Loving Those with a Mental Illness: Advice for Friends, Family, and Partners
Once upon a time, Mary was diagnosed with a mental illness. Despite all the medication she took, her myriad hospital visits, and her weekly therapy sessions, Mary was not getting better. At night she would lay in bed staring at the ceiling unable to sleep. Her mind was always racing with discombobulated thoughts. Then, in the mornings, her anxiety would creep up on her while she would get ready for work. As such, during work meetings, Mary’s voice would tremble with fear. Would they know? She would think. When she finally made it home from work, Mary would cook dinner and turn on her favorite Netflix series to distract her from her routine life. Simon, her cat, was her only company. But Simon generally ignored her and slept most of the day. And these monotonous days of work, managing her illness, and Simon’s rejections, made Mary feel lonely, misunderstood, out of place, and unworthy.
Mary was not getting better.
I’ve been Mary. Well, except I didn’t have a cat but a dog named Olive. And little Olive never ignored me. Other than that, this description is scarily accurate.
This is called social isolation. And when living with mental illness, social isolation is dangerous. Mary never got any better because she was missing a vital ingredient in her treatment concoction: a support system of loved ones.
But Mary didn’t feel she count on anyone because a few years after she was diagnosed with bipolar disorder, her loved ones sort of vanished into a web of nostalgic memories. Her parents constantly berated her for being unmotivated to push harder in her studies. Every other day they told her she needed to snap out of it and think positive. Then, when she turned to her friends, they suggested yoga and eventually stopped answering her messages. Behind Mary’s back, they would criticize her on being too dramatic and unpredictable. And finally, the person Mary thought she could trust the most, her boyfriend Tom, one day told her he couldn’t handle her Debbie Downer personality anymore. He needed someone more “fun.”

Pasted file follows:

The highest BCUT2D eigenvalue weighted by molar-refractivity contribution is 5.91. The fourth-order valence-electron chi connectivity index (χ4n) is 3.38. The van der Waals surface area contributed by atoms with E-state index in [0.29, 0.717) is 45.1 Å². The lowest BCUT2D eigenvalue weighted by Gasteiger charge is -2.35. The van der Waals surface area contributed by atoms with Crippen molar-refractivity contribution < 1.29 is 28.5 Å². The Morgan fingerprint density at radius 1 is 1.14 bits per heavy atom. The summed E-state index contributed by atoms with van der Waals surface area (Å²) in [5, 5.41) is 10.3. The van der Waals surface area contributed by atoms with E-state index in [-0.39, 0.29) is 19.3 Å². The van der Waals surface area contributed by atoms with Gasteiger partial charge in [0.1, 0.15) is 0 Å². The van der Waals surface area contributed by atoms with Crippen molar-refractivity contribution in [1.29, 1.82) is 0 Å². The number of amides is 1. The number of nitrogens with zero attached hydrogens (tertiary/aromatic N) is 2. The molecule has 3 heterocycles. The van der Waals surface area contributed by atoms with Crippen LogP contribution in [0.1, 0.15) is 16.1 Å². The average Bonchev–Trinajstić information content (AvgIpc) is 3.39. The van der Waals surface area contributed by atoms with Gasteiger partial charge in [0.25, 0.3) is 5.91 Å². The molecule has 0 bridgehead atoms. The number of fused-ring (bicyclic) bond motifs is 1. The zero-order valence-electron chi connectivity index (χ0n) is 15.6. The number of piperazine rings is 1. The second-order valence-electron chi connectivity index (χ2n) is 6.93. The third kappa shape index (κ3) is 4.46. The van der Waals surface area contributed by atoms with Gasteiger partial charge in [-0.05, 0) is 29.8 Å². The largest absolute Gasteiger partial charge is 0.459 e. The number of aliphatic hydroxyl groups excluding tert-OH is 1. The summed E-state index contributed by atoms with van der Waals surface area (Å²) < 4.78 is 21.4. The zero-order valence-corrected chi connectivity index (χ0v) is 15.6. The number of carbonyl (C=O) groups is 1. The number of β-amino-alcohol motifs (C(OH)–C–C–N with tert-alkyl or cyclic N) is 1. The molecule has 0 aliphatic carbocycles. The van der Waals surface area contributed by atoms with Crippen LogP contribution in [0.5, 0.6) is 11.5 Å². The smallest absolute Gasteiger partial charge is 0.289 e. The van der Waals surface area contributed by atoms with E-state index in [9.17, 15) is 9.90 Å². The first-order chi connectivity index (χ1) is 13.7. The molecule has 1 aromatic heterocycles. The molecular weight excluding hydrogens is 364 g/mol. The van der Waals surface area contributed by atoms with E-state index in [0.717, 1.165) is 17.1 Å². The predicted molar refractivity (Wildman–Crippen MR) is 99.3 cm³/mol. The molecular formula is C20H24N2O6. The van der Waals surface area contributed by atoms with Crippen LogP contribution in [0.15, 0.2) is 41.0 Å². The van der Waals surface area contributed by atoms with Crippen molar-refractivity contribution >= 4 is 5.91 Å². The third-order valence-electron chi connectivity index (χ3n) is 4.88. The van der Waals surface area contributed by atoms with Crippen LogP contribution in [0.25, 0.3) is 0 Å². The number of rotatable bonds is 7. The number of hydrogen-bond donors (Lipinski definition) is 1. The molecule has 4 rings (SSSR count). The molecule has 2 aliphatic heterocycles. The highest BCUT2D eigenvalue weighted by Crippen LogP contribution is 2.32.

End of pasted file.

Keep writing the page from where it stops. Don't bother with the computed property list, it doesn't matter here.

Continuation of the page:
So Mary was left alone – with Simon.
Even though I made up Mary, her story is actually quite common for those inflicted with a mental illness. And that is probably because loving someone with a disorder is hard. Well, loving anyone with a health condition is already difficult enough. But somehow mental illness is just confusing because it is harder to see. So people leave and it is often because they feel incompetent. Someone once told me that they wanted to “save me” by helping me overcome my disorder. In other words, they wanted to fix me. When they realized they could not, they became so frustrated they withdrew and left.
It has always been my firm belief that when there is love, there is way. Maybe I am old school in that sense. That is why I decided to write about this topic. I wanted to share some insights as to how I like to be loved by my friends, family, and partner. So this blog post is for those who feel frustrated in that their efforts are not having the impact they hoped.
Advise for friends
They say that friends are some of the purest relationships because they are chosen not ascribed. But these relationships can also lead to conflict and frustration if we lack the proper tools to understand those we choose to call our friends. So here are some small pieces of advise for those who may have a friend, or two, living with a mental illness, particularly bipolar.
Advise for family
Family dynamics are as complex to me as is defining the word “the” to a non-native English speaker who does not use articles in their native language (yes, this is hard – try it). Everyone’s family is different and dysfunctional in their own way. Regardless of the size and structure of the family, family to me is the following:
A person or persons you love and hate at the same time related to you either by blood or adoption. They are your headache and your fast-acting painkiller at the same time. They are the ones whose 17 phone calls you ignore but when needing to reach them, you curse for not answering your second call in a row. You want them to leave you alone but when they do, you want them to show you they love you with some bit of attention (how dare they!). They are the ones who coldy respond, “Okay, bye” after you tell them “I love you” before hanging up the phone. When you are sick with strep throat, they are the ones who push your “lazy” butt out of bed to go to school but are the ones who make a fuss about you looking a little thinner.